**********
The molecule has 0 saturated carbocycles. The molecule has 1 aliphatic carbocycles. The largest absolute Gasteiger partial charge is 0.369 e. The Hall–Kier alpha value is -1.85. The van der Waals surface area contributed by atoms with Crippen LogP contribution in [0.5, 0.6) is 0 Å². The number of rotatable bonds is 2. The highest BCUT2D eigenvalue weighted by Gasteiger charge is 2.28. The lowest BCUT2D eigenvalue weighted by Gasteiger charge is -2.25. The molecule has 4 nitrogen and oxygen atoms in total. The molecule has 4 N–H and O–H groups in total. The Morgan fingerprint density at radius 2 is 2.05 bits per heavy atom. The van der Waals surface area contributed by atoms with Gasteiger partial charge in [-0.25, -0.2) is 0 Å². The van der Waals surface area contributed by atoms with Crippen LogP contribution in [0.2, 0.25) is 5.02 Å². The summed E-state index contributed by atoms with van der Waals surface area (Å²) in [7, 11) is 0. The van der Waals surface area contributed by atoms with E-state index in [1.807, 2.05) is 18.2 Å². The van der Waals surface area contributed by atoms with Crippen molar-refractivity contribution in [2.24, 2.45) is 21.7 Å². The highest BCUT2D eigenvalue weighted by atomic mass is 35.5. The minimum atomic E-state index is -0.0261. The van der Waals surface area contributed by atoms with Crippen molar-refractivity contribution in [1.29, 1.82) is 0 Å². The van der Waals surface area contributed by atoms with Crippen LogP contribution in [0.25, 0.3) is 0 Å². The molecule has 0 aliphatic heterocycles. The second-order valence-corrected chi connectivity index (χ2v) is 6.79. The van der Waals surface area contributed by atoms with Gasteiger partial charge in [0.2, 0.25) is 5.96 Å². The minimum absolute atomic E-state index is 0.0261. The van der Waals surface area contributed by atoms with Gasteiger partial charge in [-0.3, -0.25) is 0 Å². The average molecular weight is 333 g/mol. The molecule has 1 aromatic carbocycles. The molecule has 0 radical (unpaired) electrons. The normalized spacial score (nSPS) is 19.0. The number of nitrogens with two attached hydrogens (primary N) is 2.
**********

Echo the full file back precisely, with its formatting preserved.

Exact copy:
The molecule has 0 saturated carbocycles. The molecule has 1 aliphatic carbocycles. The largest absolute Gasteiger partial charge is 0.369 e. The Hall–Kier alpha value is -1.85. The van der Waals surface area contributed by atoms with Crippen LogP contribution in [0.5, 0.6) is 0 Å². The number of rotatable bonds is 2. The highest BCUT2D eigenvalue weighted by Gasteiger charge is 2.28. The lowest BCUT2D eigenvalue weighted by Gasteiger charge is -2.25. The molecule has 4 nitrogen and oxygen atoms in total. The molecule has 4 N–H and O–H groups in total. The Morgan fingerprint density at radius 2 is 2.05 bits per heavy atom. The van der Waals surface area contributed by atoms with Gasteiger partial charge in [-0.25, -0.2) is 0 Å². The van der Waals surface area contributed by atoms with Crippen LogP contribution in [0.2, 0.25) is 5.02 Å². The summed E-state index contributed by atoms with van der Waals surface area (Å²) in [7, 11) is 0. The van der Waals surface area contributed by atoms with E-state index in [1.807, 2.05) is 18.2 Å². The van der Waals surface area contributed by atoms with Crippen molar-refractivity contribution in [2.24, 2.45) is 21.7 Å². The highest BCUT2D eigenvalue weighted by atomic mass is 35.5. The minimum atomic E-state index is -0.0261. The van der Waals surface area contributed by atoms with Crippen molar-refractivity contribution in [1.29, 1.82) is 0 Å². The van der Waals surface area contributed by atoms with Crippen LogP contribution in [0.25, 0.3) is 0 Å². The molecule has 0 aliphatic heterocycles. The second-order valence-corrected chi connectivity index (χ2v) is 6.79. The van der Waals surface area contributed by atoms with Gasteiger partial charge in [0.2, 0.25) is 5.96 Å². The minimum absolute atomic E-state index is 0.0261. The van der Waals surface area contributed by atoms with Gasteiger partial charge in [-0.3, -0.25) is 0 Å². The average molecular weight is 333 g/mol. The molecule has 1 aromatic carbocycles. The molecule has 0 radical (unpaired) electrons. The normalized spacial score (nSPS) is 19.0. The number of nitrogens with two attached hydrogens (primary N) is 2.